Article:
However, that is not an excuse to hide any known issues with the home to try and deceive the buyer into thinking they are getting a better home than they are. There’s a clear difference between deceptively covering up an issue and genuinely attempting to repair the problem.
Consider a pre-inspection
If you’re concerned that your home may not pass a general home inspection, or if you’re just not sure whether certain things in your house may be an issue, you should have a home inspector conduct a pre-listing inspection.
If you decide to skip this and we for the buyer’s inspection, you will be putting all the power and leverage into their hands if issues do come up on the report. If the home inspector reports multiple problems, the buyer can enter a renegotiation phase and knock you down on your asking price. As with anything in the business arrangement, it always pays to be the person in the position of strength.
Conducting your own pre-inspection will give you full peace of mind that your property is up to scratch when it’s time for the inspection. You can also take your time to prepare the necessary issues that arise in the report and listen to the home inspector’s advice.
The average cost of a pre-home inspection is between $300-$500.
For a more in-depth look at preparing for home inspection day, see our article 35 Seller Tips to Pass a Home Inspection.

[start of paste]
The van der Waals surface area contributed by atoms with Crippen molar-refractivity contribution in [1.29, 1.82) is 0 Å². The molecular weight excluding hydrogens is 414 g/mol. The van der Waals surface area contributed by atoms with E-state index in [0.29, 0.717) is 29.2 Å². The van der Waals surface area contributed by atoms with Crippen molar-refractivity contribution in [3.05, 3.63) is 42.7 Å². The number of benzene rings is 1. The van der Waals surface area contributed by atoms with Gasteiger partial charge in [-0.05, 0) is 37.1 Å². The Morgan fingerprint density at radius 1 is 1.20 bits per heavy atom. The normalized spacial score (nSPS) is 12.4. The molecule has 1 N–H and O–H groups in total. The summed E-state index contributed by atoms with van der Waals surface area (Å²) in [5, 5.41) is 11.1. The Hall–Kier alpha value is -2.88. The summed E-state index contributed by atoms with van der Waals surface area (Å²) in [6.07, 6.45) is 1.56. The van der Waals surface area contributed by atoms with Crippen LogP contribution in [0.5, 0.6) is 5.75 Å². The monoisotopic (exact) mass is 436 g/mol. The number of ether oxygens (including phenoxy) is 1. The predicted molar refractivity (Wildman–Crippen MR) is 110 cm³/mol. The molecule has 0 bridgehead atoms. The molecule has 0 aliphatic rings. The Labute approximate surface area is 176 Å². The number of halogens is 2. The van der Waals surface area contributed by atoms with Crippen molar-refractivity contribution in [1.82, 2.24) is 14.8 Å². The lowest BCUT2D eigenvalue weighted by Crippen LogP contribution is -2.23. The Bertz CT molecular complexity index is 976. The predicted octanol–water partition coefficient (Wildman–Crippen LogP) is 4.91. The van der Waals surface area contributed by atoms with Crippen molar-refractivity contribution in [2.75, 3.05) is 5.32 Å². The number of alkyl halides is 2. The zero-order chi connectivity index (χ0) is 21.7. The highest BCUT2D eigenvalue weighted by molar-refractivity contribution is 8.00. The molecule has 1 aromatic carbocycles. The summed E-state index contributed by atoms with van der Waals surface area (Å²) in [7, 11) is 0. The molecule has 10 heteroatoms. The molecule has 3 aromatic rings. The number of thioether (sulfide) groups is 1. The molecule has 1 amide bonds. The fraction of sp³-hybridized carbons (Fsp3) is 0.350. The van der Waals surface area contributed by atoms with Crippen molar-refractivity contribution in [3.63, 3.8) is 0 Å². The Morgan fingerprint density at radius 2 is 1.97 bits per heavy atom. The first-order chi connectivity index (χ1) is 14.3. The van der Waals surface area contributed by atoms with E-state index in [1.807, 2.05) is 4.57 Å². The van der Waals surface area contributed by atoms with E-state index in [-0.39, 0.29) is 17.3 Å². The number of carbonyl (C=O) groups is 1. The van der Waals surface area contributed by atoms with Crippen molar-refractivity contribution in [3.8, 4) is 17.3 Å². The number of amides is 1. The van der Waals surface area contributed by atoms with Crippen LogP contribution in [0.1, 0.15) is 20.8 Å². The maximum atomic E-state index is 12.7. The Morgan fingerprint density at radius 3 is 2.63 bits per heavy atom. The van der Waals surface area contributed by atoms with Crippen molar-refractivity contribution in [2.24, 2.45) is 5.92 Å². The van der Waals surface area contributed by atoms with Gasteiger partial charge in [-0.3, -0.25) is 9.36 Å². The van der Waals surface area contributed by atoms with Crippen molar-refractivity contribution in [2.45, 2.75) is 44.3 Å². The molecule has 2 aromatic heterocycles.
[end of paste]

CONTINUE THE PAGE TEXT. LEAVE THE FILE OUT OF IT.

When you finally get an offer on your house, and the new buyer has conducted a home inspection, the inspection report will likely list multiple items that are not up to standard that may need repair or replacement. The inspection report can cause a variety of issues and can heavily delay the sale process. In certain situations, you may even need to make repairs before the sale goes through.
For the most part, it’s almost always better to be proactive in these situations, making sure that your home is in as good a condition as possible before the inspection takes place. This means fixing and repairing as many of the issues that we have listed above in this article.
Home inspectors are not interested in any issues around the home that are purely cosmetic, so you don’t need to spend your time fixing these issues in preparation for the inspection. Focus on anything that may be considered a safety hazard or affect the working functionality of your home.